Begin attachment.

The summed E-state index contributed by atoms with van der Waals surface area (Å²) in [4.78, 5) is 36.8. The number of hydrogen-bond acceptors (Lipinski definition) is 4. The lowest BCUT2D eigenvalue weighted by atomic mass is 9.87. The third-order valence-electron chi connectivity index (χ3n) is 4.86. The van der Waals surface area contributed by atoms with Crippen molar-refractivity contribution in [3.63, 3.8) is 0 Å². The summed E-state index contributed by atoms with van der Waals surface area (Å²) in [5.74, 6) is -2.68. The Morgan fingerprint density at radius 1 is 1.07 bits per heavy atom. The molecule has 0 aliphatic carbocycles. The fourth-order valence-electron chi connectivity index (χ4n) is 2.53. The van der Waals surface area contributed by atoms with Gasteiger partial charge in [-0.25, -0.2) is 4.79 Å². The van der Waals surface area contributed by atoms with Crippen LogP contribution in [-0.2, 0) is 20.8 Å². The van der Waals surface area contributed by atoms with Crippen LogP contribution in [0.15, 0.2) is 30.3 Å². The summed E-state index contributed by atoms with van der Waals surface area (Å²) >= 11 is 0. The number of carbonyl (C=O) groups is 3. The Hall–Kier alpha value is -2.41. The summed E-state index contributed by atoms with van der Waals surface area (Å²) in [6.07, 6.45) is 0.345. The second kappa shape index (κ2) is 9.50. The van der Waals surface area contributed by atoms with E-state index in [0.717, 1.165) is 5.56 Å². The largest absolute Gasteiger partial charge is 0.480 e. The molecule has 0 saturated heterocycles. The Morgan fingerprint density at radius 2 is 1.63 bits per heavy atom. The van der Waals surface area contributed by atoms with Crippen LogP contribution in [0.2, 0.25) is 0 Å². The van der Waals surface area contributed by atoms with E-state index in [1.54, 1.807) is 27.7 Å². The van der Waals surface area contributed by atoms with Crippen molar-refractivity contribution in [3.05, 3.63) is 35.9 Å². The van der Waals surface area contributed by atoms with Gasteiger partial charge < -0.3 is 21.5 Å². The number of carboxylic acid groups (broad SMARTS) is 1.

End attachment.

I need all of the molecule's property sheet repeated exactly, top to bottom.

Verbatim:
The summed E-state index contributed by atoms with van der Waals surface area (Å²) in [4.78, 5) is 36.8. The number of hydrogen-bond acceptors (Lipinski definition) is 4. The lowest BCUT2D eigenvalue weighted by atomic mass is 9.87. The third-order valence-electron chi connectivity index (χ3n) is 4.86. The van der Waals surface area contributed by atoms with Crippen molar-refractivity contribution in [3.63, 3.8) is 0 Å². The summed E-state index contributed by atoms with van der Waals surface area (Å²) in [5.74, 6) is -2.68. The Morgan fingerprint density at radius 1 is 1.07 bits per heavy atom. The molecule has 0 aliphatic carbocycles. The fourth-order valence-electron chi connectivity index (χ4n) is 2.53. The van der Waals surface area contributed by atoms with Gasteiger partial charge in [-0.25, -0.2) is 4.79 Å². The van der Waals surface area contributed by atoms with Crippen LogP contribution in [-0.2, 0) is 20.8 Å². The van der Waals surface area contributed by atoms with Crippen LogP contribution in [0.15, 0.2) is 30.3 Å². The summed E-state index contributed by atoms with van der Waals surface area (Å²) >= 11 is 0. The number of carbonyl (C=O) groups is 3. The Hall–Kier alpha value is -2.41. The summed E-state index contributed by atoms with van der Waals surface area (Å²) in [6.07, 6.45) is 0.345. The second kappa shape index (κ2) is 9.50. The van der Waals surface area contributed by atoms with E-state index in [0.717, 1.165) is 5.56 Å². The largest absolute Gasteiger partial charge is 0.480 e. The molecule has 0 saturated heterocycles. The Morgan fingerprint density at radius 2 is 1.63 bits per heavy atom. The van der Waals surface area contributed by atoms with Crippen LogP contribution in [0.2, 0.25) is 0 Å². The van der Waals surface area contributed by atoms with E-state index in [1.54, 1.807) is 27.7 Å². The van der Waals surface area contributed by atoms with Crippen molar-refractivity contribution in [3.05, 3.63) is 35.9 Å². The van der Waals surface area contributed by atoms with Gasteiger partial charge < -0.3 is 21.5 Å². The number of carboxylic acid groups (broad SMARTS) is 1.